THE HAGUE: Shell shareholders on Friday looked set to overwhelmingly back plans to switch the oil giant’s headquarters from the Netherlands to Britain after a century and drop Royal Dutch from the name.
Europe’s biggest energy firm says the move will simplify its tax and share arrangements, and speed up its transition from fossil fuels that cause climate change.
Preliminary results with nearly 58 percent of shares cast showed that 99.78 percent approved the plan, with full results due later Friday, Shell officials said at a general meeting in Rotterdam. The plan needs 75 percent overall majority to pass.
The Dutch government has said it was “unpleasantly surprised” by the plan, while Britain has hailed it as a vote of confidence in the British economy post-Brexit.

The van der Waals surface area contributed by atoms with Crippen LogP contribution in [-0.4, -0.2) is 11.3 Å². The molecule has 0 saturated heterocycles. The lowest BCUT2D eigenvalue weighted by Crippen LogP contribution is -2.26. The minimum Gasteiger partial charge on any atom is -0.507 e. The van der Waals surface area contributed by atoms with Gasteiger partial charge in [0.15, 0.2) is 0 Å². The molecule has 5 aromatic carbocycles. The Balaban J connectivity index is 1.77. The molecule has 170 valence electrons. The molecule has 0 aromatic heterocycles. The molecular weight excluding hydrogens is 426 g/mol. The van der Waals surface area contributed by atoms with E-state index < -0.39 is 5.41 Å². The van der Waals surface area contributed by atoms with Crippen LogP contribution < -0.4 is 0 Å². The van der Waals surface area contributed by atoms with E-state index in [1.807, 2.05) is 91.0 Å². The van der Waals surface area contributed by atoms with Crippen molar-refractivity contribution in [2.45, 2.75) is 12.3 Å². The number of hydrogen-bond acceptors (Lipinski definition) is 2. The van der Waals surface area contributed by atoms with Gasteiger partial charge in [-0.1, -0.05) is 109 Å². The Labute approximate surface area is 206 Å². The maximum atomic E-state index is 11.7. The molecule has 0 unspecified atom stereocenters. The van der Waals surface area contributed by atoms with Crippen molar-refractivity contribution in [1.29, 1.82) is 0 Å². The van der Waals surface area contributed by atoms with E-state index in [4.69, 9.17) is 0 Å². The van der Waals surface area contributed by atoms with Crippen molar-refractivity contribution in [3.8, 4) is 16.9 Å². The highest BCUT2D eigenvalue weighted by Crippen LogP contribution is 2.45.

“The course we have laid out offers the maximum benefit with the minimum risk for shareholders,” Royal Dutch Shell chairman Andrew Mackenzie told a meeting of shareholders in Rotterdam’s Ahoy stadium.
“We have always been and will continue to be very proud of how important the Netherlands is to our heritage,” he added.
Mackenzie denied the move was motivated by a Dutch court ruling earlier this year that Shell must cut its emissions.
But he admitted a Dutch government decision to drop plans for the scrapping of a dividend tax on big companies was a factor.
Under the plans, Shell will switch its tax residence and top executives including CEO Ben van Beurden from The Hague to London. Its 8,500 staff in the Netherlands will remain.